Article Synopsis :
Digital transformation is changing more than just the platforms insurers use to interact with customers. It is changing the whole relationship.
It lists a number of insurers that have broken the mould and developed tailored services to help different markets.
What comes next?
The paper says we are entering a post-digital world, where companies will move beyond the adoption of digital tools and concepts to a new generation of technologies that businesses will use to differentiate themselves in the marketplace.
This does not mean that digital has finished. It is just the beginning. Most of the digital journey still lies ahead.
Every insurance company will be driving its business with digital technology, so which digital technologies are deployed—and how they are deployed — will be crucial.
The more I know, the less I understand
This digital transformation affords companies greater understanding of their customers and to a level of granularity never even considered before.
There are more channels than ever to reach those consumers and more digital ecosystems and potential partners to help insurance companies create holistic experiences.
Being digital will not be enough to differentiate one insurer from another. Insurers will need to understand the level of expectation they face from digitally mature customers, employees, and business partners.
Consumers that have experienced high levels of digital transformation will expect insurers to match and exceed this level of advancement.
Technology will be a key part of the everyday life, and if they are smart about it, insurance companies will be able to use it to service clients wherever they are, at any time.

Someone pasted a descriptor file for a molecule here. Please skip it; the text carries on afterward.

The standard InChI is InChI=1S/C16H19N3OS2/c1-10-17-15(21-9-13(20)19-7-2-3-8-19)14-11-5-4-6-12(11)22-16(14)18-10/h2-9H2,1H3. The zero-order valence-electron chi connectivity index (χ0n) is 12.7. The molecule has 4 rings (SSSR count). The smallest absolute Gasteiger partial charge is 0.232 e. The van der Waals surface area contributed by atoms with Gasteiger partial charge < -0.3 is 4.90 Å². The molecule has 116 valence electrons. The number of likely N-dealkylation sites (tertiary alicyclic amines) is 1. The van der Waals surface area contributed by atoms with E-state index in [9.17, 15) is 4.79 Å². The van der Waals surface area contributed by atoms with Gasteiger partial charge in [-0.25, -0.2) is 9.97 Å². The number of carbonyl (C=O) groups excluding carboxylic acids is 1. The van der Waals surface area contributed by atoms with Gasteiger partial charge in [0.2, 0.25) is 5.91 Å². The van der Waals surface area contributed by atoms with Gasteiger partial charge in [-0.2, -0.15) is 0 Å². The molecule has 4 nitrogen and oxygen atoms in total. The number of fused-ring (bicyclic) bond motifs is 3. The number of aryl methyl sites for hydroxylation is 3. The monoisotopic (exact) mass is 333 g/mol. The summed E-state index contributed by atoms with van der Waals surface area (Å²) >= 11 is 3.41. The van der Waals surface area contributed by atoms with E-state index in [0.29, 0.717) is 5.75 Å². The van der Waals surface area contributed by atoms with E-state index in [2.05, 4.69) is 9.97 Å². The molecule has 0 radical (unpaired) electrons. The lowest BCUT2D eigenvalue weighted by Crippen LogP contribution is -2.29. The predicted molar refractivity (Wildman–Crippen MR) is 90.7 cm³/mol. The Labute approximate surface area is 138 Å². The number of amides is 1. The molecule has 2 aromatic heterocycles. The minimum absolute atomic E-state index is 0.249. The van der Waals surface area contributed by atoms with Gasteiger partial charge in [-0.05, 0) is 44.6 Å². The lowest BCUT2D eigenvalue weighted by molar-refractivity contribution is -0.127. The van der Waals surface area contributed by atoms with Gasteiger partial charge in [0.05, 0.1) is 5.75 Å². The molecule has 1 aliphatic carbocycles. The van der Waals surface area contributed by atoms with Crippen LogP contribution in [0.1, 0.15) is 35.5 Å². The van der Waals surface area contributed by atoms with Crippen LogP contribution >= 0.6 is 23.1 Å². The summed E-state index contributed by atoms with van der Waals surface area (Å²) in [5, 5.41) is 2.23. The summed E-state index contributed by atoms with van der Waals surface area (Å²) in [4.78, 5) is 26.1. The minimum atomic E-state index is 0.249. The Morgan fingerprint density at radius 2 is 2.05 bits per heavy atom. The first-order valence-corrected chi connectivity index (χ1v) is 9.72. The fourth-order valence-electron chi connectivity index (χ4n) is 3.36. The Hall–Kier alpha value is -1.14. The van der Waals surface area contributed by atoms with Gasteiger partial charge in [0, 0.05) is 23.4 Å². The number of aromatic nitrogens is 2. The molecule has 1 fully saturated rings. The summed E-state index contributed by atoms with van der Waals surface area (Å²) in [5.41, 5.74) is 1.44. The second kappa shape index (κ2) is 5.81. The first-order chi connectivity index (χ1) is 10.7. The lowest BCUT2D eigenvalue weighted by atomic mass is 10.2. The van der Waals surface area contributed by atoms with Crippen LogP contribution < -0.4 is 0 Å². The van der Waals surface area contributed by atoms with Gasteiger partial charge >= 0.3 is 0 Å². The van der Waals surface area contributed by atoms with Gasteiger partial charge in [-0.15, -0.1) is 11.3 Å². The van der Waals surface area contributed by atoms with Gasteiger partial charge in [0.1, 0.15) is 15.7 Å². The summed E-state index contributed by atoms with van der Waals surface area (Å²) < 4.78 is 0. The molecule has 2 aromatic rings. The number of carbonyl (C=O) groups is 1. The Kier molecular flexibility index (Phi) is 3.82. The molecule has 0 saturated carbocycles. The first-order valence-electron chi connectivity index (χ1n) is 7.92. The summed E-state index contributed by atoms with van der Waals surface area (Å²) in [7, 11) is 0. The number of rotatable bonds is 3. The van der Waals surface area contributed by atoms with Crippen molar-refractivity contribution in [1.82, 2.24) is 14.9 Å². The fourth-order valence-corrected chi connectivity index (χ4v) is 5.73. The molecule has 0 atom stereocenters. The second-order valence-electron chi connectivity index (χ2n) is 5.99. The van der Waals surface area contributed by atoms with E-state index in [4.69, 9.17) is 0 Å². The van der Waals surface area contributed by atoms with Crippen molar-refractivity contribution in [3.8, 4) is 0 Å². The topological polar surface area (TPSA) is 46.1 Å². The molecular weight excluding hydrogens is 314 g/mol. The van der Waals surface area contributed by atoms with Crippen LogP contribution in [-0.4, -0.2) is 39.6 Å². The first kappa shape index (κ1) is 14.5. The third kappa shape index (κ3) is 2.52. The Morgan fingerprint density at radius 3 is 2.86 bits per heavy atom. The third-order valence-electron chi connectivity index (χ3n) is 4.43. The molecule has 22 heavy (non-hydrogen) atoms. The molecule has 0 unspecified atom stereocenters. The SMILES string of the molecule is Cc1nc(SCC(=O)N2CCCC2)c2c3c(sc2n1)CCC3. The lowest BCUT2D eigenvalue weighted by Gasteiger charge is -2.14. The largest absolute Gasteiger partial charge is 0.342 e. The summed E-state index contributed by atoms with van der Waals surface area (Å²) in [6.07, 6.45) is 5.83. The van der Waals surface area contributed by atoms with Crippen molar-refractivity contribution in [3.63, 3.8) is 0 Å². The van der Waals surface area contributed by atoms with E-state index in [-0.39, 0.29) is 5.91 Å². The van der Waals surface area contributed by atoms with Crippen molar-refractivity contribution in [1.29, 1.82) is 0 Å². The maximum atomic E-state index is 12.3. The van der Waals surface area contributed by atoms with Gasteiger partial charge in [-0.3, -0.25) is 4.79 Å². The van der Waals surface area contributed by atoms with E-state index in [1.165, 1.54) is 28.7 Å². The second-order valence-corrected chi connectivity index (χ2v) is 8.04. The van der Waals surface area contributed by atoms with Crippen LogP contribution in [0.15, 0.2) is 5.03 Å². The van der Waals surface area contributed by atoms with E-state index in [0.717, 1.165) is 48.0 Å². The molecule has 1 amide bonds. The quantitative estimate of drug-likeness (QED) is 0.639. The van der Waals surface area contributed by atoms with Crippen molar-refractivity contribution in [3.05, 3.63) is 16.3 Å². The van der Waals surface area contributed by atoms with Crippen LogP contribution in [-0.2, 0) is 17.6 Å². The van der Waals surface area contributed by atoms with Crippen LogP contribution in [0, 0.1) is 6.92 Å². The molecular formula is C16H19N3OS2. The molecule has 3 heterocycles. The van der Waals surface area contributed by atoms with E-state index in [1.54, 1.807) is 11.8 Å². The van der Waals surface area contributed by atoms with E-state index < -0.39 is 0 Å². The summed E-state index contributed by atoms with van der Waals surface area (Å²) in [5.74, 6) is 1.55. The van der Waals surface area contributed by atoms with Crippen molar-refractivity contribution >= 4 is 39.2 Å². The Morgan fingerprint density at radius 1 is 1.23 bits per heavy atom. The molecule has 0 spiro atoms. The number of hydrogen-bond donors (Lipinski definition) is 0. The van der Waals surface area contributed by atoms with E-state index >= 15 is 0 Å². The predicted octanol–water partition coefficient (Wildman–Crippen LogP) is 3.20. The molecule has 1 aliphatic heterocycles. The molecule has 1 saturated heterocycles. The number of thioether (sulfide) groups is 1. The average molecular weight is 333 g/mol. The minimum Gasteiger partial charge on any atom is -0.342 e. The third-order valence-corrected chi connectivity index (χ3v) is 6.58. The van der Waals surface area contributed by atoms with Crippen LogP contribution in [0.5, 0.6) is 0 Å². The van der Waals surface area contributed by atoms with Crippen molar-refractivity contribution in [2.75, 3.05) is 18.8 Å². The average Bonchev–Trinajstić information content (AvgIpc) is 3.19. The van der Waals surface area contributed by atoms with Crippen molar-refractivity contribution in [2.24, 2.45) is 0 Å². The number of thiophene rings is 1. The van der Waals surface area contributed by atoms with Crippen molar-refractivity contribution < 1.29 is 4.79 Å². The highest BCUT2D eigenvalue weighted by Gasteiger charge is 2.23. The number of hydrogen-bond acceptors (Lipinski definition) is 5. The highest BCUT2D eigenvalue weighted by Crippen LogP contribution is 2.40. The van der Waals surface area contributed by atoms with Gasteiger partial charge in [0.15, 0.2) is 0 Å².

Digitising the core business won’t be enough on its own. Insurers must:
- understand instant demand and supply options and that there will be more opportunities than they can service, so they must pick who to target and how they will meet those goals;
- determine which ecosystem partners they need and what their place in the ecosystem will be;
- mastering social, mobile, analytics and cloud (SMAC) technologies will allow insurance companies to harness power of disruptive technologies that will define the post-digital era, including distributed ledger technology, AI, extended reality, and quantum computing (DARQ).
Is a fair price fair to everyone?
Those who fail to master SMAC will be unable to meet even the most basic demands of a post-digital world.
They will also have new levels of responsibility and must address the privacy, safety, ethics, and governance questions that come from the access they will have to customer data.
AI and big data allows the pricing of risk on an individualised basis. But where do insurers draw the line? Should someone under treatment for clinical depression expect higher prices for life cover because their wearable shows they do less physical activity each day than the optimal amount for a healthy person of their age?
Should those who buy healthy food be rewarded more than someone struggling on minimum wage?
There is a fine line between nudging customers into ‘doing the right thing’ and discriminating against people for factors beyond their control.
The reputational fallout could be devastating. Society may not accept an insurance business model that prices products on these bases.
Digital Insurer's CommentsBeing digital isn’t enough for insurers to succeed, They must work through the digitalisation of their core business and start pushing ahead.
Success lies in achieving mastery of the new environment and how it will demand business is conducted.
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